Community Action Research Experience (CARE)

Program Overview

Community Action Research Experience (CARE) is a program designed to train family medicine residents in community action research and equip them with the knowledge, skills, and attitudes to adequately engage their community and at the same time care for underserved populations, thereby reducing health disparities in the Dallas County area. It was born out of the concern that current training models may not adequately prepare practicing physicians to partner with and impact the health of their communities.

Community action research/community-based participatory research (CBPR) is defined as a collaborative approach to research that equally involves all partners in the research process. CBPR has the aim of combining knowledge with action and achieving social change to improve health outcomes and eliminate health disparities.

Goals and Objectives

The overarching goal of the CARE program is to teach family medicine residents community action research skills that will increase their community engagement. The program’s objectives are to:

  • Design, pilot, implement, and evaluate a residency curriculum in Community Action Research for local use and national dissemination
  • Provide in-depth training for residents committed to enter fellowships or practices that focus on underserved care
  • Bridge the gap in UT Southwestern’s community training pipeline between our medical student programs and fellowship in Community Action Research

The CARE program responds to the needs of the underserved Dallas population. If lack of insurance, poverty, unsafe living conditions, environmental contamination, or other factors are contributing to illness and disease, then a collaborative effort is needed to remedy these conditions. The community-based action research approach is a collaborative endeavor to grow a model for understanding health and disease determinants and supporting mechanisms to promote healthier lives.

Design and Implementation

The three-year CARE curriculum in Community Action Research focuses on two levels of resident commitment, namely: an innovative four-week block rotation for PGY2 residents, and an intensive three-year cumulative studies Community Action Research pathway, leading to an area of concentration in Community Action Research for two residents per year.

In the PGY3 year, CARE pathway residents spend three elective months engaged with a community partner, providing service and completing a community-based research project that is strongly expected to be of publishable and/or fundable quality.

Projects and Outcomes

Currently in its fourth year, CARE has graduated three residents and one fellow. The fellow was also a CARE resident and has proceeded, along with our most recent graduate, to serve in an underserved community. We currently have seven enrolled residents in the program.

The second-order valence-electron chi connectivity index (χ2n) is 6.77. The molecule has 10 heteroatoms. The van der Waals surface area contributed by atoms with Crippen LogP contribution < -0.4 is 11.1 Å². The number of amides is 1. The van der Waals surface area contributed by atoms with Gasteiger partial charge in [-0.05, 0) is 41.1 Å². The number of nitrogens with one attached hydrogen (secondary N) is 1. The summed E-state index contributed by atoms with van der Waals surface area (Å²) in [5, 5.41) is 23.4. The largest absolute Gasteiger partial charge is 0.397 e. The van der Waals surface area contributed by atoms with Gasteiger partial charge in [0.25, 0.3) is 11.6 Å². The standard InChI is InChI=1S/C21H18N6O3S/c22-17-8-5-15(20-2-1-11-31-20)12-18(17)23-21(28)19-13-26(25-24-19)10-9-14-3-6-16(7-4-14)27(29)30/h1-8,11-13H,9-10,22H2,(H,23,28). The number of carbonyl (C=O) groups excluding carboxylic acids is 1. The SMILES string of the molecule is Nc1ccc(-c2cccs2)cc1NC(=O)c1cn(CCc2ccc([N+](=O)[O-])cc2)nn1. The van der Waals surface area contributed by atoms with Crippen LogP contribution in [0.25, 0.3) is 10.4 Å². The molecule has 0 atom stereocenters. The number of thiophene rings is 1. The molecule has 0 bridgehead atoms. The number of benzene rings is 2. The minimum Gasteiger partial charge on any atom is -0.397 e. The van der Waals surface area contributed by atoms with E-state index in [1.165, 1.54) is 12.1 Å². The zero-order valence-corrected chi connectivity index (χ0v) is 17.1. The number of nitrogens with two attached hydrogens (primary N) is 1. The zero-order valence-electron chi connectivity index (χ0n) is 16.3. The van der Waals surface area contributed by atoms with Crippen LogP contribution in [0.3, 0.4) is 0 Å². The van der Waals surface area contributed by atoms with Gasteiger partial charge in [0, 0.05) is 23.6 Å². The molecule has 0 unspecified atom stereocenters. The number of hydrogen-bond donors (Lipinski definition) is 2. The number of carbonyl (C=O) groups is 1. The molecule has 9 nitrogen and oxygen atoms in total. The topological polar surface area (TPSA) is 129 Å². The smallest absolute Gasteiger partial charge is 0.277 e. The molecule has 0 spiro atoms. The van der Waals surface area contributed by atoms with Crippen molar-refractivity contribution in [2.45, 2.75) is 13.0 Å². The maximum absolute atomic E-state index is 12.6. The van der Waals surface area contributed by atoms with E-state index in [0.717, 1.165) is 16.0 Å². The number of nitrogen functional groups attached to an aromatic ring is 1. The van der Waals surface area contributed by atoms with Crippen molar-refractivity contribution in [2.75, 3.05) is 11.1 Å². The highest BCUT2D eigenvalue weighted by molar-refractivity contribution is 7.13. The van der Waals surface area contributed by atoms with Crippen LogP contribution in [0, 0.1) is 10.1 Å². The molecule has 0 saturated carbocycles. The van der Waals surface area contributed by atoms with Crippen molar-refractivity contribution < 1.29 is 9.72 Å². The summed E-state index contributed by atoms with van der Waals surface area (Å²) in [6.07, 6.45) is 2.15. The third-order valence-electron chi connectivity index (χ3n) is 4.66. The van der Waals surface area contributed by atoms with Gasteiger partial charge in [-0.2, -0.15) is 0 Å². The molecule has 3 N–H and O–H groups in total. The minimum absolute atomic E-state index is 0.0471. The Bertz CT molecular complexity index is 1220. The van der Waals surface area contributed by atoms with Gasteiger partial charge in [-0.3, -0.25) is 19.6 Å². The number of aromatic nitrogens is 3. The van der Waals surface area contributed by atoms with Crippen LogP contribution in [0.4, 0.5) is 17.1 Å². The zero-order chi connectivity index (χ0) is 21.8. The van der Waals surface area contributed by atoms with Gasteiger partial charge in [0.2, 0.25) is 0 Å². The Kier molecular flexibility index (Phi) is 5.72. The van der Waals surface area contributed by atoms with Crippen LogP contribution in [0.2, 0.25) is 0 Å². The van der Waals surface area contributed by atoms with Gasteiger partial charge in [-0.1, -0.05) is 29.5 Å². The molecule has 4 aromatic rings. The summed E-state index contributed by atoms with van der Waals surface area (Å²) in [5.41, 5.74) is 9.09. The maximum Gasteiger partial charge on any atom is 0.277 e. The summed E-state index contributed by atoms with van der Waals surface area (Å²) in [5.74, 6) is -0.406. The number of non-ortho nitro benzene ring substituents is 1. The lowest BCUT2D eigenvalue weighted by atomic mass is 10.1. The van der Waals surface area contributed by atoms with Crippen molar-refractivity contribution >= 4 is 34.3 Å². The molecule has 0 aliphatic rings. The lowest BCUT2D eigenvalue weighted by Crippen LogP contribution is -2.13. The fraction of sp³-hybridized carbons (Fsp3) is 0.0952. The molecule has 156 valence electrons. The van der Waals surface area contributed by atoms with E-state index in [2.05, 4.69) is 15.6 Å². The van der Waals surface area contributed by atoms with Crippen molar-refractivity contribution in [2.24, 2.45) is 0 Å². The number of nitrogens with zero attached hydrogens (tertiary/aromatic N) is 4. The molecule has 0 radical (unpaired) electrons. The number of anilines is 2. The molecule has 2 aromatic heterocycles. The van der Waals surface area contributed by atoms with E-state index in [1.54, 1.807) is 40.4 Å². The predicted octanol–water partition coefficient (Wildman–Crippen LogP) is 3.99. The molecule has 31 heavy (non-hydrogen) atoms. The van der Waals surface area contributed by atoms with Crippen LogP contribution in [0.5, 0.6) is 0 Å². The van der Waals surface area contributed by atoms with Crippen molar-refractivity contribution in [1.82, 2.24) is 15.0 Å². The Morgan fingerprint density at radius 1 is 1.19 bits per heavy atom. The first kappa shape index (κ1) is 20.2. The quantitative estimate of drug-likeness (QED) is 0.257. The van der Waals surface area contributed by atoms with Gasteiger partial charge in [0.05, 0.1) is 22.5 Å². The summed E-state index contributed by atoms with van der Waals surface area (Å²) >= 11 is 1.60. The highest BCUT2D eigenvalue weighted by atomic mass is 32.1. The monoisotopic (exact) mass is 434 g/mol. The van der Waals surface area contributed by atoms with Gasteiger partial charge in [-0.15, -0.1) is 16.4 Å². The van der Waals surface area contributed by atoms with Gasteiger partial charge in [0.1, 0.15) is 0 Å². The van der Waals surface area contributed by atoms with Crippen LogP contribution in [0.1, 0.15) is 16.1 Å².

The didactics component of the program has been very rewarding, based on positive feedback we have consistently received from program participants. The classes included CBPR research methods, statistical tools, and dissemination skills. Community engagement has been considerably viable with many of our residents prominent in the planning, organizing, and implementation activities, in collaboration with our community partners at health fairs, in underserved care, and in program development.

Presentations and Publications

  • The CARE program has been presented at several professional meetings including the TAFP 59th Annual session (2008) and 42nd STFM annual conference (2009), where it received an outstanding evaluation. At the latter, all the evaluators thought the program curriculum should be uploaded to STFM's Family Medicine Digital Resource Library (FMDRL). The program was published as a letter to the editor in the March 2009 edition of the Family Medicine Journal.
  • Results from the Shared Medical Appointment (SMA) study were presented at several professional conferences (TAFP, NAPCRG etc). The study poster won a first place award at the 2009 TAFP conference in Arlington, Texas. The manuscript was published in the American Journal of Managed Care (June 2011). 
  • The Osteoporosis study has been presented at three professional meetings (TAFP, NAPCRG, APHA). The study poster won a second place award at the 2008 TAFP conference. The manuscript was published in the Journal of Community Health.
  • The Health Care Barriers project has been presented at two professional conferences, first as a poster at the 2009 NAPCRG conference in Montreal, Canada, and as an oral presentation at the 2009 APHA national conference in Philadelphia.
  • Abstracts from the three current residents’ projects have been submitted for presentation at upcoming conferences.
  • A CARE Program Handbook is being compiled for publication as a tool for disseminating the CARE model to other Family Medicine residency programs across the country.

All CARE graduates have expressed a considerably high degree of satisfaction with the content and implementation of the program and have stated that it was worth their time and effort. They have also reported improved research and statistical skills and also have been able to draw a relationship between those skills and the quality of care they give to their patients.